According to Thailand’s cryptocurrency regulations, companies wanting to conduct crypto business in the country must gain approval from the SEC, the main regulator of the country’s crypto industry. So far, only six crypto exchanges and one dealer have been temporarily approved while their applications are being reviewed.
The six exchanges are Bitcoin Co. Ltd. (Bx), Bitkub Online Co. Ltd., Cash2coins, Satang Corporation (Tdax), Coin Asset Co. Ltd., and Southeast Asia Digital Exchange Co. Ltd. (Seadex). Currently, Coins Th. is the only company that has been temporarily approved to operate as a cryptocurrency dealer. No approvals have been granted to new exchanges or token issuers.
The SEC has issued several warnings against unauthorized crypto businesses and tokens. Recently, it warned investors about Db Holdings Plc. and nine unauthorized tokens.
Q Exchange Ltd. also received a warning, the Thai SEC announced on Tuesday. The commission explained that while the company has not been granted approval, it has been advertising and soliciting customers to buy and sell cryptocurrencies. The SEC has notified the exchange to stop advertising and selling investments in the country.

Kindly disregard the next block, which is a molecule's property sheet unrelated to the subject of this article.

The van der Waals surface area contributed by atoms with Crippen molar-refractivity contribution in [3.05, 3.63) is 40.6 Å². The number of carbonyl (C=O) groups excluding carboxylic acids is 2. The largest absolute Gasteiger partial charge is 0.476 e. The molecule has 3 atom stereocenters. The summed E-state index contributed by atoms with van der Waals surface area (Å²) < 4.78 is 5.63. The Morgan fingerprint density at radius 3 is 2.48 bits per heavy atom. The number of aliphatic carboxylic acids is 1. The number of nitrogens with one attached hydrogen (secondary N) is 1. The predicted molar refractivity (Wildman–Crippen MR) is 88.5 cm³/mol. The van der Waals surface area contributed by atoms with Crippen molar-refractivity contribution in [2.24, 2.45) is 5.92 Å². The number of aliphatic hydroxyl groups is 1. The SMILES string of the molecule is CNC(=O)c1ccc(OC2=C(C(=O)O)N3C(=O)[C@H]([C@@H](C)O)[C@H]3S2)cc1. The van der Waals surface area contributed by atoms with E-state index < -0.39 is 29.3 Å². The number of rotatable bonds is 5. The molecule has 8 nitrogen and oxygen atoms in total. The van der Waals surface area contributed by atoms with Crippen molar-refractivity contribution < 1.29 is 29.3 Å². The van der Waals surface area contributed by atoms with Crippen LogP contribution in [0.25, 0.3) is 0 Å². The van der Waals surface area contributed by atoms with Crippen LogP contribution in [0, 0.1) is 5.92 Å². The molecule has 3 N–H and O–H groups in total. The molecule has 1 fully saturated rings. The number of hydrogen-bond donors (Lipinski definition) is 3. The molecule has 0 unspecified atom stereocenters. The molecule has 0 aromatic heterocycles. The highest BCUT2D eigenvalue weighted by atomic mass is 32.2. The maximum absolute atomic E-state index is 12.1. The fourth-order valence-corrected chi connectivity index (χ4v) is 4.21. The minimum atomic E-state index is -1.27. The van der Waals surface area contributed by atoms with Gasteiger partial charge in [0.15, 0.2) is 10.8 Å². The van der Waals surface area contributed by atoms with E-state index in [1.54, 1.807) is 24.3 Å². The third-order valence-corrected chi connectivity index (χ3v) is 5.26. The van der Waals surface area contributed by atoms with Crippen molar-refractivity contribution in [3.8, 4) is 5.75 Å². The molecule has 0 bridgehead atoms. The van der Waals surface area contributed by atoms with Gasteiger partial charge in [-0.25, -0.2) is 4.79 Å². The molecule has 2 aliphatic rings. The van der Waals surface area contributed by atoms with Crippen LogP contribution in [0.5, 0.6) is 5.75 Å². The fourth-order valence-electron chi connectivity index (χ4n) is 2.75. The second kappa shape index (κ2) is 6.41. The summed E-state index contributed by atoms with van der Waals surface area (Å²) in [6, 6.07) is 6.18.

On Friday, the commission issued a warning against Mrc Biz Ltd. which has been promoting its ICO in Thailand without approval. The company has not submitted any applications to the SEC and has neither been approved to conduct crypto business nor issue tokens, the commission emphasized.
Rapee Sucharitakul, secretary-general of the Thai SEC, was quoted by Bangkok Biz News on Thursday saying that the commission expects the finance ministry to approve the applications of some companies to operate crypto businesses such as ICO portals, exchanges or dealers in December.
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What do you think of all these companies trying to enter the crypto space in Thailand? Let us know in the comments section below.
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Everyone’s heard of Litecoin. Not to mention its charismatic creator Charlie Lee who sold all his LTC at the end of last year. A surprise move. Yet one that was meant to remove any conflict of interest between his active social media presence and the price of the coin he created. But did you know